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U.S. Sen. Schumer highlights benefits to upstate agriculture in immigration bill


There’s something for everyone in the 844-page Senate immigration bill filed early Wednesday, including New York farmers in need of a steady labor force, according to U.S. Sen. Charles E. Schumer.

“New York agriculture is well taken care of in the immigration bill,” said Mr. Schumer, D-N.Y., during a conference call Wednesday afternoon.

Mr. Schumer said he visits farms in upstate New York regularly and that “the number one thing people complain about is that they can’t get workers.”

Mr. Schumer, who worked on the bill with seven other senators collectively known as the “gang of eight,” said that “Americans do not do the back-breaking, difficult farm work” and that immigrants who have entered the country illegally are chased away by U.S. Immigration and Customs Enforcement agents.

Previous immigration bills did not recognize the difference in northeastern agriculture, according to Mr. Schumer.

To remedy that situation, provisions were included in the proposed legislation that will help New York farmers, according to a press release that accompanied the call.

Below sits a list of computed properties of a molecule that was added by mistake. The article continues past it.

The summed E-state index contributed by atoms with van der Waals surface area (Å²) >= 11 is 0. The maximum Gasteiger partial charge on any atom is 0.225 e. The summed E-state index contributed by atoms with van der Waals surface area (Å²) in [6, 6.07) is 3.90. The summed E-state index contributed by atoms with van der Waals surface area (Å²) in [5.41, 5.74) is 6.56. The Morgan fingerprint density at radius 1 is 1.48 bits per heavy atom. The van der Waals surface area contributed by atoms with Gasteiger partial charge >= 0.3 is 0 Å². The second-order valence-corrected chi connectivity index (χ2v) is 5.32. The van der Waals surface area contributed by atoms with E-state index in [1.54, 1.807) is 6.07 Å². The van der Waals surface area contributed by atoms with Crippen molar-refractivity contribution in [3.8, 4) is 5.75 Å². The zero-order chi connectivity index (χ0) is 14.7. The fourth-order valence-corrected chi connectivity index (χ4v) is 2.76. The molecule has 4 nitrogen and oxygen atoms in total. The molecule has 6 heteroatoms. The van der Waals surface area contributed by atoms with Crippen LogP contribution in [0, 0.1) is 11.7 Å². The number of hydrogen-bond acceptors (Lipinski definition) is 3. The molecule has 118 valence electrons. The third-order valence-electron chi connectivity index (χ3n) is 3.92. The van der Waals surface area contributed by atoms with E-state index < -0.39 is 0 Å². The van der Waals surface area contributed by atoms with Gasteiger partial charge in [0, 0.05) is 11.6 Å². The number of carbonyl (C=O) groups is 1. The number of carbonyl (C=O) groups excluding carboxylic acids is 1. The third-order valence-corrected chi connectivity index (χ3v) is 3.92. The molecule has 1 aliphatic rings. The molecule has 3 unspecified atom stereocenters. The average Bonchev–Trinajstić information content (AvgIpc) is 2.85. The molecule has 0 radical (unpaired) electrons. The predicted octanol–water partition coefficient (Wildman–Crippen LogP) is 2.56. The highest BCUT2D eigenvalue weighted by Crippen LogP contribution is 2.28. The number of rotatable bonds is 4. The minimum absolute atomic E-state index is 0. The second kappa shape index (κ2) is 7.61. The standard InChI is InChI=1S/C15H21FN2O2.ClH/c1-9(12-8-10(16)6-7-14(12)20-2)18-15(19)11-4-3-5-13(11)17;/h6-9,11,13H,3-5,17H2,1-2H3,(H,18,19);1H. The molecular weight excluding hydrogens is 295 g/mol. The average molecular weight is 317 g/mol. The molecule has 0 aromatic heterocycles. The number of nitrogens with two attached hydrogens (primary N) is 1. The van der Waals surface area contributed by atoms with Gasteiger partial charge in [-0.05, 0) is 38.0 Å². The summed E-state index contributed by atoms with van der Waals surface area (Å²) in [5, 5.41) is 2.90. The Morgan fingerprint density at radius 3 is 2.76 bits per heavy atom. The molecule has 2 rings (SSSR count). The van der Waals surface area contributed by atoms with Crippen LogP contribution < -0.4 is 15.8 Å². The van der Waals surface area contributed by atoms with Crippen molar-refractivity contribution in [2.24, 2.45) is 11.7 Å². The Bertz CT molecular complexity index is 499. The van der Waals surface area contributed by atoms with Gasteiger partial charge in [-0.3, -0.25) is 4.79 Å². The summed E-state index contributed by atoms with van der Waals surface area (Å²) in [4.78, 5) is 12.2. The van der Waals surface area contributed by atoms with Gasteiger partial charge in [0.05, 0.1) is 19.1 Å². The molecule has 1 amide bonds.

The key agricultural provisions of the massive bill are:

n A specific “agriculture” section under the new Registered Provisional Immigrant program would allow farm employees who are already skilled and working on New York farms to continue working and eventually obtain legal status by obtaining an agriculture card, also known as a “blue card.” The cards would provide legal permanent resident status in an expedited manner provided the workers commit to fulfill future agriculture card work requirements, show they have paid all taxes, have not been convicted of any serious crime and pay a $400 fine.

n A cap on agriculture workers in the U.S. and a measure that would ensure warmer locales do not use up the number before New York farmers secure the workforce they need.

n A new agricultural guest worker visa program would be established. Two new visas will be created: the W-3 visa, which would be portable among potential farmers, and the W-2 visa that would be contract-based and replace the current H-2A program.

n The process farmers go through to be approved for legal guest workers would be streamlined.

n A nationwide rate for agricultural workers would allow states in the northeast to remain competitive while stipulating a wage that workers can afford to live on and farmers can afford to pay.

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